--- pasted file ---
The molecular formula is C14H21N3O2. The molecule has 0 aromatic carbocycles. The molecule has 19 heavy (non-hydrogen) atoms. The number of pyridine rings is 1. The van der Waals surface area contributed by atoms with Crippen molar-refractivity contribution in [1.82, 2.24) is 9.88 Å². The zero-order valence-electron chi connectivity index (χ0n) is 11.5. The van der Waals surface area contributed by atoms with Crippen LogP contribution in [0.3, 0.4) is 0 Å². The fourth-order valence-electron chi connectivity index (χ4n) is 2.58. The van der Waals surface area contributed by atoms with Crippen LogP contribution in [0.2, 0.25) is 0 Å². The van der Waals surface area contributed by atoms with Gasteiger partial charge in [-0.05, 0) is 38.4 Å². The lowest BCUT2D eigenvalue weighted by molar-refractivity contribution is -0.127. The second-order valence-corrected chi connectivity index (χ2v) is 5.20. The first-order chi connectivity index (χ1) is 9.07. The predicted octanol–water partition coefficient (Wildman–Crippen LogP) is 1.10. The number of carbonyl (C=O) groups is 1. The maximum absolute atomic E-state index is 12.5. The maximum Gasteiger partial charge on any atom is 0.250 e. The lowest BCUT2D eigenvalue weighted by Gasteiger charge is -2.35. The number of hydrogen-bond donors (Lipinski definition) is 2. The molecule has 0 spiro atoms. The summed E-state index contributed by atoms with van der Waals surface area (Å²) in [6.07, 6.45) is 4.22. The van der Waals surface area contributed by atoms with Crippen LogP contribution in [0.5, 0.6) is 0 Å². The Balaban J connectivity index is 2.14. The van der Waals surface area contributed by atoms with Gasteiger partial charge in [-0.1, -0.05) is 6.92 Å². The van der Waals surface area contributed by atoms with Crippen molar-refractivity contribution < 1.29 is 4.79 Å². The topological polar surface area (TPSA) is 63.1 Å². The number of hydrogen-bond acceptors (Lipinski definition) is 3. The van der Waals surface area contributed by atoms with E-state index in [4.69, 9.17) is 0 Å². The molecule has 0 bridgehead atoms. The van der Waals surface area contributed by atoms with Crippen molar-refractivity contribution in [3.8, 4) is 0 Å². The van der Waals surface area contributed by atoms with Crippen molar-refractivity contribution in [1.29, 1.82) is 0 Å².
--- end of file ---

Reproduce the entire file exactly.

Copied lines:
The molecular formula is C14H21N3O2. The molecule has 0 aromatic carbocycles. The molecule has 19 heavy (non-hydrogen) atoms. The number of pyridine rings is 1. The van der Waals surface area contributed by atoms with Crippen molar-refractivity contribution in [1.82, 2.24) is 9.88 Å². The zero-order valence-electron chi connectivity index (χ0n) is 11.5. The van der Waals surface area contributed by atoms with Crippen LogP contribution in [0.3, 0.4) is 0 Å². The fourth-order valence-electron chi connectivity index (χ4n) is 2.58. The van der Waals surface area contributed by atoms with Crippen LogP contribution in [0.2, 0.25) is 0 Å². The van der Waals surface area contributed by atoms with Gasteiger partial charge in [-0.05, 0) is 38.4 Å². The lowest BCUT2D eigenvalue weighted by molar-refractivity contribution is -0.127. The second-order valence-corrected chi connectivity index (χ2v) is 5.20. The first-order chi connectivity index (χ1) is 9.07. The predicted octanol–water partition coefficient (Wildman–Crippen LogP) is 1.10. The number of carbonyl (C=O) groups is 1. The maximum absolute atomic E-state index is 12.5. The maximum Gasteiger partial charge on any atom is 0.250 e. The lowest BCUT2D eigenvalue weighted by Gasteiger charge is -2.35. The number of hydrogen-bond donors (Lipinski definition) is 2. The molecule has 0 spiro atoms. The summed E-state index contributed by atoms with van der Waals surface area (Å²) in [6.07, 6.45) is 4.22. The van der Waals surface area contributed by atoms with Crippen LogP contribution in [0.5, 0.6) is 0 Å². The Balaban J connectivity index is 2.14. The van der Waals surface area contributed by atoms with Gasteiger partial charge in [-0.1, -0.05) is 6.92 Å². The van der Waals surface area contributed by atoms with Crippen molar-refractivity contribution < 1.29 is 4.79 Å². The topological polar surface area (TPSA) is 63.1 Å². The number of hydrogen-bond acceptors (Lipinski definition) is 3. The van der Waals surface area contributed by atoms with E-state index in [4.69, 9.17) is 0 Å². The molecule has 0 bridgehead atoms. The van der Waals surface area contributed by atoms with Crippen molar-refractivity contribution in [3.8, 4) is 0 Å². The van der Waals surface area contributed by atoms with Crippen molar-refractivity contribution in [1.29, 1.82) is 0 Å².